Top 10 reasons why David Letterman's sex saga is not funny

He and CBS need to take office trysts more seriously. They can be harmful.

Many a happy marriage can come out of a workplace romance.

But too often an office tryst involves a boss and a subordinate, and/or an extramarital affair. These can lead to exploitation, expected favors, and broken trust – not to mention tragic emotional or legal consequences.

This week America learned of another workplace affair involving the powerful and the less powerful when "Late Show" host David Letterman admitted that he has had "sex with women who work for me on the show."

He also told of his cooperation with law enforcement officials in revealing a $2 million extortion attempt by someone who knew of his dalliances and worked on the CBS TV show "48 Hours."

Almost monthly, news breaks about an elected official, religious leader, or respected celebrity who violates social norms or the law by having a sexual relationship with someone tied to their work.

There is the heart-breaking and perverse example of the campaign affair of Democratic presidential candidate John Edwards. And then there is the unethical attempt by Sen. John Ensign (R) of Nevada to cover up an affair with a campaign aide by arranging a political consulting job for her husband.

Wasn't the Oval Office affair of President Clinton, and the impeachment related to it, enough of a wake-up call for Americans to be wary of dangerous liaisons at work?

The tally of notorious affairs would easily make the nightly list on Mr. Letterman's show: "Top 10 Reasons for Mr. Big-Wig to Resign."

While Letterman fans may show him leniency – the new norm for wayward celebrities – employers like CBS must take any office affair very seriously, especially if there is a potential for harassment, coercion, conflict of interest, or favoritism – or the perception of the same.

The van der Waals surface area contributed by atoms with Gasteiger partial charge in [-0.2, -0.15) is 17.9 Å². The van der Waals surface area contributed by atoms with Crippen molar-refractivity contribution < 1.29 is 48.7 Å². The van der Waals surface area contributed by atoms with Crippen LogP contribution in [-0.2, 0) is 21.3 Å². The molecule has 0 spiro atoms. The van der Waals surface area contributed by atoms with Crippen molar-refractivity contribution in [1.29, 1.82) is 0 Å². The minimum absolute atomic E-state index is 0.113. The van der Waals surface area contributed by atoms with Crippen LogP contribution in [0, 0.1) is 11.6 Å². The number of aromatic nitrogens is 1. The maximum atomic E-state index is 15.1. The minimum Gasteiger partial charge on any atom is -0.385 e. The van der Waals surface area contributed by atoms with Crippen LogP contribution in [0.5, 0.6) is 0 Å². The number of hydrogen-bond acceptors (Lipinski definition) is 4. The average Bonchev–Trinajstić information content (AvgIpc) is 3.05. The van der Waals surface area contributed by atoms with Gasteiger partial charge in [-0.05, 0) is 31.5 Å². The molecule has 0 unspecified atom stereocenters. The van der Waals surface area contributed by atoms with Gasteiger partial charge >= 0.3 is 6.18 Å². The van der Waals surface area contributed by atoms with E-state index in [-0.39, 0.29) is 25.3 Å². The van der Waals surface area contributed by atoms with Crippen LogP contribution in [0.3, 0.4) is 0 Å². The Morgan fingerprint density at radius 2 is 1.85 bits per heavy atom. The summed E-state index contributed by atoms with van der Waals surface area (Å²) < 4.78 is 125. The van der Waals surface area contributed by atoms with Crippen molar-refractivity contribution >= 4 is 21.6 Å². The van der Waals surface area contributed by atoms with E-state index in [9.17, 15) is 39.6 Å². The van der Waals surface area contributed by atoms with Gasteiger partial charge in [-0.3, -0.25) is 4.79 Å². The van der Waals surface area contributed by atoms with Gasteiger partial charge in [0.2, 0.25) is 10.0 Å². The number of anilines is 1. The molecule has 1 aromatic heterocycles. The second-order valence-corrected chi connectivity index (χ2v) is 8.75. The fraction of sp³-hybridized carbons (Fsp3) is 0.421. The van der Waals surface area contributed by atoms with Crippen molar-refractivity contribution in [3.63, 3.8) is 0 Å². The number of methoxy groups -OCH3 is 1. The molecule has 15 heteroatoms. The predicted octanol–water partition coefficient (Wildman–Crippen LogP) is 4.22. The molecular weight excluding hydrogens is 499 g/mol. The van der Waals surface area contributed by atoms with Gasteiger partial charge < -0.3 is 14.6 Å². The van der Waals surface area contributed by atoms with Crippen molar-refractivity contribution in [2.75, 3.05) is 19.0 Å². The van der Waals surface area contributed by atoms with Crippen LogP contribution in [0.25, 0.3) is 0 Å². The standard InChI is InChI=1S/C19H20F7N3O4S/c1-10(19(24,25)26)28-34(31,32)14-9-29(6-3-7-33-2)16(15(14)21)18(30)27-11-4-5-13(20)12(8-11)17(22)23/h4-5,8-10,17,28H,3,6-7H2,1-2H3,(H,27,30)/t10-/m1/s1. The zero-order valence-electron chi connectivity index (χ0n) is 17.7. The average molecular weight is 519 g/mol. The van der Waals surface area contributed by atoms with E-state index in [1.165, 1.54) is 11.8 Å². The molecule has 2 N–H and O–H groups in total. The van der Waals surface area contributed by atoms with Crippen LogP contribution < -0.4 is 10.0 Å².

Someone with Letterman's clout could have immense influence over the careers of the women who had sexual relations with him.

Employers are struggling to cope with social trends – more divorces, more women working, and less sexual probity – that are pushing more employees to date a co-worker. Most human-resource officials frown on office romance. And a 1998 Supreme Court ruling requires companies to have policies against sexual harassment.

But some employers now accept the idea that the workplace is a prime place for social contacts and are asking dating co-workers to sign an agreement that guards against potential lawsuits in case of a nasty breakup. Protecting employees is the first business of a business, and it is far better to know of an office romance than not.

Even an extramarital affair, while perhaps not a boss-subordinate situation, is something that an employer has an obligation to guard against. A company needs to set a high ethical standard. Often someone who breaks the vow of marriage will also break workplace rules and ethics.

Knowing when a workplace friendship crosses the line isn't always easy for all those involved. Training on the legal and ethical nuances of personal relations at work is now essential.

Perhaps CBS forgot to advise Letterman about the boundaries for an office romance and the dangers of co-workers taking intimacy too far in a professional setting.

Letterman's audience laughed as he told his tale, and then clapped after he finished his explanation.

Might the more appropriate response have been stunned silence?

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